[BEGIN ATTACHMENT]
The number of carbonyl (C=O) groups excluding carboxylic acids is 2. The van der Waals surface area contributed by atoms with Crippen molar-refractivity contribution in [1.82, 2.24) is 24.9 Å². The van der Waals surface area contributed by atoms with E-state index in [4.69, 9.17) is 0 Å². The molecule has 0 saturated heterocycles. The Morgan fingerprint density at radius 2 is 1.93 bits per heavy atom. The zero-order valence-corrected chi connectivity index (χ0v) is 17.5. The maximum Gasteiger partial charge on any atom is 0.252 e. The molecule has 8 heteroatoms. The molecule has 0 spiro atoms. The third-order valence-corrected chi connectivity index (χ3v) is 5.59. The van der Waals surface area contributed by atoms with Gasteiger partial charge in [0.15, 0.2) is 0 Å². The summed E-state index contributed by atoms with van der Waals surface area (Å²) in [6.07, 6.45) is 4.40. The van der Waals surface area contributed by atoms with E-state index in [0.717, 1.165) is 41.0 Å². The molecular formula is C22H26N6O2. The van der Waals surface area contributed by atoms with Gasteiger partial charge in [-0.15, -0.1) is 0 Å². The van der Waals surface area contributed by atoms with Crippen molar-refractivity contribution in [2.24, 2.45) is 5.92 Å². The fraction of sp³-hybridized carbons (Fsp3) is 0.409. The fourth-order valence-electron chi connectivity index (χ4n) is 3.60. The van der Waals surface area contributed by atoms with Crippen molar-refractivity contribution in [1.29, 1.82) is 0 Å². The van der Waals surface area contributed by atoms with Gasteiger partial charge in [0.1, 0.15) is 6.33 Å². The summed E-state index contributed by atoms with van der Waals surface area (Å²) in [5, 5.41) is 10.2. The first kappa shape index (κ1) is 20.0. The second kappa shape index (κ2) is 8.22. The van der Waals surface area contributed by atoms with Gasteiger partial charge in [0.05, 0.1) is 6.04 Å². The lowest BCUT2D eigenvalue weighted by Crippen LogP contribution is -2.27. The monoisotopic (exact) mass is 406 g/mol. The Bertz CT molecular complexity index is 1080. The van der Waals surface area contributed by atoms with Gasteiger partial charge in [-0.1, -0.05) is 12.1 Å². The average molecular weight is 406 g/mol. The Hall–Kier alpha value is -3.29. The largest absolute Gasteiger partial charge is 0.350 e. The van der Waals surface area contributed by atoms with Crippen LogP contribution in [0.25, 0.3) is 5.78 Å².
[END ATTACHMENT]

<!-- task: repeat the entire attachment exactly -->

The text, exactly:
The number of carbonyl (C=O) groups excluding carboxylic acids is 2. The van der Waals surface area contributed by atoms with Crippen molar-refractivity contribution in [1.82, 2.24) is 24.9 Å². The van der Waals surface area contributed by atoms with E-state index in [4.69, 9.17) is 0 Å². The molecule has 0 saturated heterocycles. The Morgan fingerprint density at radius 2 is 1.93 bits per heavy atom. The zero-order valence-corrected chi connectivity index (χ0v) is 17.5. The maximum Gasteiger partial charge on any atom is 0.252 e. The molecule has 8 heteroatoms. The molecule has 0 spiro atoms. The third-order valence-corrected chi connectivity index (χ3v) is 5.59. The van der Waals surface area contributed by atoms with Gasteiger partial charge in [0.15, 0.2) is 0 Å². The summed E-state index contributed by atoms with van der Waals surface area (Å²) in [6.07, 6.45) is 4.40. The van der Waals surface area contributed by atoms with E-state index in [0.717, 1.165) is 41.0 Å². The molecular formula is C22H26N6O2. The van der Waals surface area contributed by atoms with Gasteiger partial charge in [-0.15, -0.1) is 0 Å². The van der Waals surface area contributed by atoms with Crippen molar-refractivity contribution in [2.24, 2.45) is 5.92 Å². The fraction of sp³-hybridized carbons (Fsp3) is 0.409. The fourth-order valence-electron chi connectivity index (χ4n) is 3.60. The van der Waals surface area contributed by atoms with Crippen molar-refractivity contribution in [1.29, 1.82) is 0 Å². The van der Waals surface area contributed by atoms with Gasteiger partial charge in [0.1, 0.15) is 6.33 Å². The summed E-state index contributed by atoms with van der Waals surface area (Å²) in [5, 5.41) is 10.2. The first kappa shape index (κ1) is 20.0. The second kappa shape index (κ2) is 8.22. The van der Waals surface area contributed by atoms with Gasteiger partial charge in [0.05, 0.1) is 6.04 Å². The lowest BCUT2D eigenvalue weighted by Crippen LogP contribution is -2.27. The monoisotopic (exact) mass is 406 g/mol. The Bertz CT molecular complexity index is 1080. The van der Waals surface area contributed by atoms with Gasteiger partial charge in [-0.1, -0.05) is 12.1 Å². The average molecular weight is 406 g/mol. The Hall–Kier alpha value is -3.29. The largest absolute Gasteiger partial charge is 0.350 e. The van der Waals surface area contributed by atoms with Crippen LogP contribution in [0.25, 0.3) is 5.78 Å².